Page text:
The United States Sports Academy is sending a team, led by Vice President Dr. T.J. Rosandich, to conduct a comprehensive study of Gabon’s sports programs and facilities in its cities and rural areas.
Under its agreement with Gabon, the Academy will assess the current state of facilities, equipment, programs and staff qualifications, as well as other associated aspects of the West Africa country’s national sports effort. Academy representatives will develop appropriate recommendations based on their research and findings.
Besides Dr. Rosandich, the team includes Dr. Fred Cromartie, the Academy’s Director of Doctoral Studies, and Ms. Betsy Smith, the Academy’s Director of Continuing Education. They are being joined March 19-27 for field work and data collection by two educators from Gabon.
“Gabon President Ali Bongo Ondimba understands the importance of developing and engaging the country’s youth and that one of those vehicles is through its national sports programs,” Dr. Rosandich says. “One of the things we look forward to is helping the nation develop meaningful youth sports programs.”
For nearly three years, the Academy and Gabon have planned to undertake the comprehensive study, as well as starting up the institution’s sport education programs there. Those sports efforts were launched in 2010 with the progressive nation that is seen as a promoter of peace and stability in that region of the world. President Bongo, in fact, has served as the United Nation’s Security Council chairman.
A delegation of seven Gabon officials led by the Minister of Education Seraphin Moundounga and Minister of Culture, Youth and Sport René Ndémézo’o Obiang visited the Academy in Daphne, Ala., to formalize the agreement in September 2010.
The partnership came about after Dr. Rosandich had a detailed discussion with President Bongo about his vision for sports during an initial visit in March 2010 to Libreville, Gabon’s capital city. In addition, Joe Szlavik, the Academy’s Board of Visitors chairman, has served as the university’s liaison to Gabon and has helped keep the project moving forward.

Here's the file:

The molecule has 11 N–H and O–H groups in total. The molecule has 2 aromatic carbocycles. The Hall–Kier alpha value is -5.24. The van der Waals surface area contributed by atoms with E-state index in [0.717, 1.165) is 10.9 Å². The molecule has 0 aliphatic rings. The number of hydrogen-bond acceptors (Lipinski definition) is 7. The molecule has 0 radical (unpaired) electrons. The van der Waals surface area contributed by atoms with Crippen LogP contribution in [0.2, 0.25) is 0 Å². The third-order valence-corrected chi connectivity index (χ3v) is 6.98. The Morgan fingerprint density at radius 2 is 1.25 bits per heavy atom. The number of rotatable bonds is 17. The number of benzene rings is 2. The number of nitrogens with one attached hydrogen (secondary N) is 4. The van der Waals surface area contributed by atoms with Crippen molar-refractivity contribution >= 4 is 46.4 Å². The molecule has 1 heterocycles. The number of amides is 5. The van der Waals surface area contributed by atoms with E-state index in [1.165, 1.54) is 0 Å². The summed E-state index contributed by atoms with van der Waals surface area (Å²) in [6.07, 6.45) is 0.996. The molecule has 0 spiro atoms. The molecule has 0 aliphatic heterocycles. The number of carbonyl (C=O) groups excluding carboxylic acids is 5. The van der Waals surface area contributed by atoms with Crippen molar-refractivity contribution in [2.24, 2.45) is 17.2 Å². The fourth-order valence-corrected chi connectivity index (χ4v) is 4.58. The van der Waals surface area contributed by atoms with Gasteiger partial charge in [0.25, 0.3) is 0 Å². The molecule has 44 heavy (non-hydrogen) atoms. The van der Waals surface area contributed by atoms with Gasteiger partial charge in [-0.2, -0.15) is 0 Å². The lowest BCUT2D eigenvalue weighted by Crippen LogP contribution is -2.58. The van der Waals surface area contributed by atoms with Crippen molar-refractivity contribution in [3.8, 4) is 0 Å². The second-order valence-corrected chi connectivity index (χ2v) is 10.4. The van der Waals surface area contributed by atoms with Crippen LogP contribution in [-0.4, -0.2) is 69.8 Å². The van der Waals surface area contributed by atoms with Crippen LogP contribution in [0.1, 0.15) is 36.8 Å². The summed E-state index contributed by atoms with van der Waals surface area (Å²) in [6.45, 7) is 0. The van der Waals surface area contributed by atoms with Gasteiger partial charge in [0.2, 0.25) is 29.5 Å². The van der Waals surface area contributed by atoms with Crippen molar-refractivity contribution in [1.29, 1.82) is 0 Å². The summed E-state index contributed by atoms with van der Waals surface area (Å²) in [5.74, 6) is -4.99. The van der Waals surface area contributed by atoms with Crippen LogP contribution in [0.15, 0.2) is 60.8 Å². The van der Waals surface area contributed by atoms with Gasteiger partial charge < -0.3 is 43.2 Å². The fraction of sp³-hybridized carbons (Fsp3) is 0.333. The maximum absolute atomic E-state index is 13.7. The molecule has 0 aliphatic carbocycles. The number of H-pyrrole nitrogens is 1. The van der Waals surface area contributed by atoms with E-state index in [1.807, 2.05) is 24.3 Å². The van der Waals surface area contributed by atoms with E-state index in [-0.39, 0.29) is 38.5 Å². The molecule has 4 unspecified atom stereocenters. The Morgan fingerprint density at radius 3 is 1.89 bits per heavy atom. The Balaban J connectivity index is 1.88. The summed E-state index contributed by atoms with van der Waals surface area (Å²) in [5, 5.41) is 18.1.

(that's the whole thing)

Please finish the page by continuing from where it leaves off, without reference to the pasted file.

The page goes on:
Already, Dr. Rosandich has undertaken a legacy study on Gabon’s new 40,000-seat Friendship Stadium in Libreville. The stadium was a site of the 2012 Africa Cup of Nations, which crowned that continent’s soccer champion, Zambia, last year. Dr. Rosandich has done other major sport studies in Africa, including the entire sport complex in Kenya.
Gabon, which has a population of about 1.5 million, has participated in the Olympics since 1972 with its largest delegation being sent to the Atlanta Centennial Olympic Games in 1996.
For nearly four decades, the Academy has provided sport education programs to more than 65 countries throughout the world. From the beginning, the Academy’s general mission has been to serve the world as a sport education resource, upgrading sport through programs of instruction, research and service.
The United States Sports Academy is an independent, non-profit, accredited, special mission sports university created to serve the nation and the world with programs in instruction, research and service. The role of the Academy is to prepare men and women for careers in the profession of sports. For more information about the Academy, call 251-626-3303 or visit the Academy’s website www.ussa.edu.